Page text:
Legend Biotech, the Nanjing-based CAR-T developer, has raised $424 million on NASDAQ. The biotech had originally filed for a still-hefty $350 million, based on a range of $18-$20, but managed to fetch $23 per share, allowing them to well-eclipse the massive raises from companies like Allogene, Juno, Galapagos, though they’ll still fall a few dollars short of Moderna’s record-setting $600 million raise from 2018.

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As it hap­pened: A bid­ding war for an an­tibi­ot­ic mak­er in a mar­ket that has rav­aged its peers

In a bewildering twist to the long-suffering market for antibiotics — there has actually been a bidding war for an antibiotic company: Tetraphase.

It all started back in March, when the maker of Xerava (an FDA approved therapy for complicated intra-abdominal infections) said it had received an offer from AcelRx for an all-stock deal valued at $14.4 million.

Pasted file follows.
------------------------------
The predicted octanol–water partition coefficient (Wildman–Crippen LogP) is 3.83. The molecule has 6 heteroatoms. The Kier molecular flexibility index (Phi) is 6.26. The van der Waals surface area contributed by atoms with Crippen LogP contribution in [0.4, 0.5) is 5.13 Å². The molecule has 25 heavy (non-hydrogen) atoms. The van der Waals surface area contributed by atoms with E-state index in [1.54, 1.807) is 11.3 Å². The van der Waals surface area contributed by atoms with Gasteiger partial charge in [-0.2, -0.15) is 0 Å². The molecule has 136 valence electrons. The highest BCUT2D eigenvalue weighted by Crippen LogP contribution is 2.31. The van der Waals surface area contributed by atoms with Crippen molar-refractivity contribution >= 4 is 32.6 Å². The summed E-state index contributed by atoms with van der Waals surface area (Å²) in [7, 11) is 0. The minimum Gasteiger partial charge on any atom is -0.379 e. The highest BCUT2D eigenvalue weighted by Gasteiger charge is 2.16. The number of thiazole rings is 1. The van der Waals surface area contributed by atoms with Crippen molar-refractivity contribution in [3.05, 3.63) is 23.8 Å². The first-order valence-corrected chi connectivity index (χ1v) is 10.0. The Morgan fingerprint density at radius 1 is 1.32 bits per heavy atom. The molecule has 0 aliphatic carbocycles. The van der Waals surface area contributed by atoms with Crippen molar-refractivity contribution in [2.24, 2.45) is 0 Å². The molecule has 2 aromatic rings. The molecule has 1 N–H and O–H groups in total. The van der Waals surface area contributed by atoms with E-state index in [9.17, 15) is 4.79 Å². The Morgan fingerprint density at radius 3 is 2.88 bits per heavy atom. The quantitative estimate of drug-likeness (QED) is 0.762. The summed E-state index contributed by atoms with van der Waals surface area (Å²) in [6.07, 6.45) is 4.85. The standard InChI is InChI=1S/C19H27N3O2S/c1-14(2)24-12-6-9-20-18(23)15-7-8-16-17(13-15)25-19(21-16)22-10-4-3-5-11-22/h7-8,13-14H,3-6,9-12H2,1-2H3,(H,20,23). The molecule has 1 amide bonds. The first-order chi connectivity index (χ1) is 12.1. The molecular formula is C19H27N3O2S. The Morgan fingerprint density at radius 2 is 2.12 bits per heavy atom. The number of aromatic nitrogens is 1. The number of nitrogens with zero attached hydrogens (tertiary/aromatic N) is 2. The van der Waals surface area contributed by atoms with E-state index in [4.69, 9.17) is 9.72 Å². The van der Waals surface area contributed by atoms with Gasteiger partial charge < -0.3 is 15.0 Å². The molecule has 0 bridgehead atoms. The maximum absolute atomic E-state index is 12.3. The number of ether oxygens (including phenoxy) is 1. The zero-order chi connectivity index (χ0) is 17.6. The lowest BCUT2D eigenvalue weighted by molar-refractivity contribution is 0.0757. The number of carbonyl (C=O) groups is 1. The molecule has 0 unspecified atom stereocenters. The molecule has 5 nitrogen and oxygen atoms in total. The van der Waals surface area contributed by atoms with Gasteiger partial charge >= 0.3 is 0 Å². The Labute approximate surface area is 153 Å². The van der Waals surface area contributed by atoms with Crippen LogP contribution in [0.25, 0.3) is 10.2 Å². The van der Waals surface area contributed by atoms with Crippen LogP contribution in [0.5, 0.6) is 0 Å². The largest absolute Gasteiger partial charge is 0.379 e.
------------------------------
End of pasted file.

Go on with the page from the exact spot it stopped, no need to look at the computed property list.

The offer was well-timed. Xerava was approved in 2018, four years after Tetraphase posted its first batch of pivotal trial data, and sales were nowhere near where they needed to be in order for the company to keep its head above water.

Drug man­u­fac­tur­ing gi­ant Lon­za taps Roche/phar­ma ‘rein­ven­tion’ vet as its new CEO

Lonza chairman Albert Baehny took his time headhunting a new CEO for the company, making it absolutely clear he wanted a Big Pharma or biotech CEO with a good long track record in the business for the top spot. In the end, he went with the gold standard, turning to Roche’s ranks to recruit Pierre-Alain Ruffieux for the job.

Ruffieux, a member of the pharma leadership team at Roche, spent close to 5 years at the company. But like a small army of manufacturing execs, he gained much of his experience at the other Big Pharma in Basel, remaining at Novartis for 12 years before expanding his horizons.